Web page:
Media ReleaseFrom: Griffith University
A world-first autism study has found high levels of anxiety in children as young as five years old with autism attending Australian schools, and that levels of generalised anxiety increase as they get older.
Published in the Journal of School Psychology this week, the study surveyed teachers using a standardised ranking method to identify anxiety symptoms of 92 children aged 5-12 years in mainstream and special schools.
Researchers from the Griffith University Autism Centre of Excellence analysed two groups of children – those who had just started school and those about to move from primary to high school.
“Forty per cent of people on the autism spectrum will receive an anxiety disorder diagnosis, but that's not the whole story. We're now finding that almost three-quarters of children with autism are impacted by high anxiety levels,’’ says lead author Dr Dawn Adams.
“Despite this, there is scant research exploring anxiety in children with autism at school and almost no work looking at how anxiety might differ in a school setting to that at home.
“Understanding anxiety in children on the autism spectrum within the school context is critical to develop supports and identifying strategies to minimise the impact on education, learning and health.”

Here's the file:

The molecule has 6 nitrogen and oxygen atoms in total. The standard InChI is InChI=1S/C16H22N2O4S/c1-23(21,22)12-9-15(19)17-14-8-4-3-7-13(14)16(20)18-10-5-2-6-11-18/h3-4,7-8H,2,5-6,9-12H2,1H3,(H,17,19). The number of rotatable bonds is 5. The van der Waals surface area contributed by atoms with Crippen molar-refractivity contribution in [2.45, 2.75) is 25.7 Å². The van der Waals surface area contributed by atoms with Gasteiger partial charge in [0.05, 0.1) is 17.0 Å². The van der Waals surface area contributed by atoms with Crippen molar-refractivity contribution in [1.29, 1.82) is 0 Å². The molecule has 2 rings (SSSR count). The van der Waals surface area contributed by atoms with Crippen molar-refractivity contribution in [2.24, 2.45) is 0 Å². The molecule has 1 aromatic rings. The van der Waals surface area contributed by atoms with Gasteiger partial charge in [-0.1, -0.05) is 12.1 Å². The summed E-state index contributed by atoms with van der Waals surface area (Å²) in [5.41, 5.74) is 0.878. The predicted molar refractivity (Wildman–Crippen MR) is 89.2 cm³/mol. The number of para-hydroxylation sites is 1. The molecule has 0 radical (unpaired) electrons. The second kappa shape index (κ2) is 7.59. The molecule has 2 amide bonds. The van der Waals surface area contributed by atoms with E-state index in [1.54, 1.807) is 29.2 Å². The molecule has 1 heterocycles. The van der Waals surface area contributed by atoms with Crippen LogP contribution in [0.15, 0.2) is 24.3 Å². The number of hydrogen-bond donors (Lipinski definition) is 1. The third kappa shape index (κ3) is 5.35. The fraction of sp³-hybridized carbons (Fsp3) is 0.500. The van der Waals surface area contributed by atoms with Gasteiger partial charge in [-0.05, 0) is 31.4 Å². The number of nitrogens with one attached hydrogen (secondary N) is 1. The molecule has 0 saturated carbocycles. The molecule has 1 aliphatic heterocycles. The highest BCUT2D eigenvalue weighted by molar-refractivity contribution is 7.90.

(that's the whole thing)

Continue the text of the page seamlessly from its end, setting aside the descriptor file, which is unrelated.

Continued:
The researchers found more than a quarter of children with autism were scared of making mistakes at school and almost a third hesitate in starting or worry whether they understood a task before starting.
This can then impact upon their learning experience and reduce their self-esteem. In contrast, less than one in 10 children “often” or “always” reported physical signs of anxiety, such as feeling shaky when they have a problem (8.7%).
In the study, teachers reported higher levels of generalised anxiety in children attending mainstream schools, but this difference was not present for social anxiety. Generalised anxiety is characterised by excessive worrying about events and activities while social anxiety is related to worrying about social interaction difficulties.
Parent-reported symptoms were also included in the study which found that teachers and parents agreed on the frequency of anxiety-related symptoms 50.8% of the time.
“This suggests that anxiety in children with autism may sometimes present differently at home and at school, further highlighting the need for more research to look at anxiety in autism at school,’’ Dr Adams said.
“This research is important because if anxiety is not recognised, it cannot be supported or treated.
“We know that anxiety can impact upon a child’s educational performance, affect recall of academic knowledge and result in poorer academic grades and lower overall school performance. Working together across home and school to identify, recognise and support anxiety in children with autism should therefore increase academic outcomes and success.”